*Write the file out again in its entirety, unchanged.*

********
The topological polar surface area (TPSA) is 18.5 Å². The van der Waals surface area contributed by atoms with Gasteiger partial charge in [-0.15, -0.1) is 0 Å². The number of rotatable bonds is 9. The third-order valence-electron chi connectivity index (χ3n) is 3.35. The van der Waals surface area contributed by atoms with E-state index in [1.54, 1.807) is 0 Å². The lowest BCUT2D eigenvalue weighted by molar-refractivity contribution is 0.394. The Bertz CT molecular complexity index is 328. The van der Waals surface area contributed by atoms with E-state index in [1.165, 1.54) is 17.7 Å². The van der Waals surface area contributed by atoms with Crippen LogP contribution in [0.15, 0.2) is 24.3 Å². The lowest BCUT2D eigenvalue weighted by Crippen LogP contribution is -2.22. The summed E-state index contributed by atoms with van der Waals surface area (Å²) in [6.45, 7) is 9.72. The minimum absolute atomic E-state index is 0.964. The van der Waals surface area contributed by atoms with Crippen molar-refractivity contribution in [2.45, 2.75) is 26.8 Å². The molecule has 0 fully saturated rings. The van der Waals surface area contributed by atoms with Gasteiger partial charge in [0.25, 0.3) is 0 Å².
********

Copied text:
The topological polar surface area (TPSA) is 18.5 Å². The van der Waals surface area contributed by atoms with Gasteiger partial charge in [-0.15, -0.1) is 0 Å². The number of rotatable bonds is 9. The third-order valence-electron chi connectivity index (χ3n) is 3.35. The van der Waals surface area contributed by atoms with E-state index in [1.54, 1.807) is 0 Å². The lowest BCUT2D eigenvalue weighted by molar-refractivity contribution is 0.394. The Bertz CT molecular complexity index is 328. The van der Waals surface area contributed by atoms with E-state index in [1.165, 1.54) is 17.7 Å². The van der Waals surface area contributed by atoms with Crippen LogP contribution in [0.15, 0.2) is 24.3 Å². The lowest BCUT2D eigenvalue weighted by Crippen LogP contribution is -2.22. The summed E-state index contributed by atoms with van der Waals surface area (Å²) in [6.45, 7) is 9.72. The minimum absolute atomic E-state index is 0.964. The van der Waals surface area contributed by atoms with Crippen molar-refractivity contribution in [2.45, 2.75) is 26.8 Å². The molecule has 0 fully saturated rings. The van der Waals surface area contributed by atoms with Gasteiger partial charge in [0.25, 0.3) is 0 Å².